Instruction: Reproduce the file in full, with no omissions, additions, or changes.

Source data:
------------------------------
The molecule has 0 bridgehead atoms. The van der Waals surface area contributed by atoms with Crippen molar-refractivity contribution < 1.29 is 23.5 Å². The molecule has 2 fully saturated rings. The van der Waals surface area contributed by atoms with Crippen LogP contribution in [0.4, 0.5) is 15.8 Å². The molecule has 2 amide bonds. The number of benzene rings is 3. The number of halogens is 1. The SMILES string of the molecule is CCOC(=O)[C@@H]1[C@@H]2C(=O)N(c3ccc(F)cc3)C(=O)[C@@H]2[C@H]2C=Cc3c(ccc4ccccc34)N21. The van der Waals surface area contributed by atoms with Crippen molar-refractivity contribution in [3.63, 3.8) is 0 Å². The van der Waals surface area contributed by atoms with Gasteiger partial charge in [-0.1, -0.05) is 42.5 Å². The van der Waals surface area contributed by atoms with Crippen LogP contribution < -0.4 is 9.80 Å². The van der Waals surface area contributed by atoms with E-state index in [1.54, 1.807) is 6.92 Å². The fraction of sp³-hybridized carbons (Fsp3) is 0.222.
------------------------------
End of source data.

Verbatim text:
The molecule has 0 bridgehead atoms. The van der Waals surface area contributed by atoms with Crippen molar-refractivity contribution < 1.29 is 23.5 Å². The molecule has 2 fully saturated rings. The van der Waals surface area contributed by atoms with Crippen LogP contribution in [0.4, 0.5) is 15.8 Å². The molecule has 2 amide bonds. The number of benzene rings is 3. The number of halogens is 1. The SMILES string of the molecule is CCOC(=O)[C@@H]1[C@@H]2C(=O)N(c3ccc(F)cc3)C(=O)[C@@H]2[C@H]2C=Cc3c(ccc4ccccc34)N21. The van der Waals surface area contributed by atoms with Crippen molar-refractivity contribution in [3.63, 3.8) is 0 Å². The van der Waals surface area contributed by atoms with Gasteiger partial charge in [-0.1, -0.05) is 42.5 Å². The van der Waals surface area contributed by atoms with Crippen LogP contribution < -0.4 is 9.80 Å². The van der Waals surface area contributed by atoms with E-state index in [1.54, 1.807) is 6.92 Å². The fraction of sp³-hybridized carbons (Fsp3) is 0.222.